For undergraduates whose pre-dominant area of occupation is education, they may experience difficulty in fulfilling their societal roles and expectations as university students and as members of the university community. As a result of the detrimental consequence of substance dependence and abuse, such student's participation in academic, non-academic, extra-curricular, and vocational educational activities might be limited. The problem associated with substance abuse among undergraduates in Nigerian universities is a recognised phenomenon. These have been reported to include declining academic performance, increased prevalence of depression, fluctuating self-concept, economic loss and drainage. The other reported problems include increased suicidal rates, school drop-out rate, cultism in schools and increased delinquent and criminal behaviours (such as rape, vandalism and robbery among students).[9],[10],[11] University students largely experience independence and freedom from adult and parental supervision. As a result, they tend to be exposed to new values that may conflict with previously shared values which could motivate them into substance use.[12],[13] Other reasons that have been adduced to substance abuse among Nigerian undergraduates even with an established high level of awareness and knowledge of its consequences include sheer curiosity, increased pocket money, academic stress and anxiety, loneliness and homesickness as well as parental substance use.[14]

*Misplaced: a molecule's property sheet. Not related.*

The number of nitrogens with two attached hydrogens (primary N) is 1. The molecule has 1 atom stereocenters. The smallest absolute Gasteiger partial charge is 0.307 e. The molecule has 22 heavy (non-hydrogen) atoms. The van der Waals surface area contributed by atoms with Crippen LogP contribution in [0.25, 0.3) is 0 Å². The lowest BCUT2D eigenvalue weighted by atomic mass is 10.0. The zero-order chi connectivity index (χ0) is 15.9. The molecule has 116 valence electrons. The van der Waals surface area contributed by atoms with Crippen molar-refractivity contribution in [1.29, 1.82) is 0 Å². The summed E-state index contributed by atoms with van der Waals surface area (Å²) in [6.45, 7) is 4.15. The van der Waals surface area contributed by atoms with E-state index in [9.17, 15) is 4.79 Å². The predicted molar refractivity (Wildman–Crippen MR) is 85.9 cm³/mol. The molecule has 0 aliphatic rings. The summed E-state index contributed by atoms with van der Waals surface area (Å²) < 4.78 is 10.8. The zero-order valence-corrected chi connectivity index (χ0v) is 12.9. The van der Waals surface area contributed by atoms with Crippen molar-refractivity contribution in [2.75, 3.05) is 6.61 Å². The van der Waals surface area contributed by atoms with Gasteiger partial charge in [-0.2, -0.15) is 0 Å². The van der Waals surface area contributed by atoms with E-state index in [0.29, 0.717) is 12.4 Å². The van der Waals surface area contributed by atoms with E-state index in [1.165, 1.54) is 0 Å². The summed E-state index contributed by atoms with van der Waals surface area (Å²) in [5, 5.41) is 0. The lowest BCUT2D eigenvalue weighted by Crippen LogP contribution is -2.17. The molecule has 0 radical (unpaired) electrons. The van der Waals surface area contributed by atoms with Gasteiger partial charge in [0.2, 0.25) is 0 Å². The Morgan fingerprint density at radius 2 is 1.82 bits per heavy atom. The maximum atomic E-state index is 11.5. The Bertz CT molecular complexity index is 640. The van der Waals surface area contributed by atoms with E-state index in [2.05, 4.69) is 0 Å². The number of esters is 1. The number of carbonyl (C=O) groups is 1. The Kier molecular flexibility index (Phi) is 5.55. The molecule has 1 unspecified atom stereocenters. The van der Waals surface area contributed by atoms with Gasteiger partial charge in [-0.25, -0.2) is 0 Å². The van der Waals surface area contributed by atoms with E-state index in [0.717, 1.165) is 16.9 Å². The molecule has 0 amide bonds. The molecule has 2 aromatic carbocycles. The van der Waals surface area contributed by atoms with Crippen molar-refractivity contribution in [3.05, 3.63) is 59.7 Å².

In addition, how an individual perceives one's self-worth otherwise known as self-esteem could result in substance abuse.[15] Self-esteem has long been believed to play a very imperative role in the use of alcohol and other psychoactive substances among university students.[16] Self-esteem can be conceptualised as the extent to which one's self-evaluations are favourable or unfavourable. It refers to the ability to realistically acknowledge one's strengths and limitations and at the same time, accept oneself as worthy and worthwhile without conditions or reservations.[17] Conflicting reports exist in the literature regarding the association between self-esteem and substance use. For instance, Corbin et al.[18] indicated that alcoholics exhibited relatively high self-esteem, compared with non-alcoholics. Similarly, another study by Akhter[16] found that cocaine users exhibit unusually high levels of self-esteem before an onset of substance abuse. Conversely, it has also been reported that depressive feelings, feeling of rejection and unworthiness as well as feeling hated make student to turn to substances.[19] Students are affected more by these emotions and their inability to cope given their adolescent stage of development can lead to addictive behaviour later in life. During this stage, identity formation is important and self-concept plays a major role. Low self-esteem can lead to a detrimental redefinition of self-concept and this, in turn, can lead the student to indulge in escapist behaviour such as drug and substance abuse. In alleviating the influence of addictive behaviour such as substance abuse, the enhancement of self-esteem has been posited as a vital component as it encompasses beliefs about oneself as well as the emotional responses to those beliefs.[20]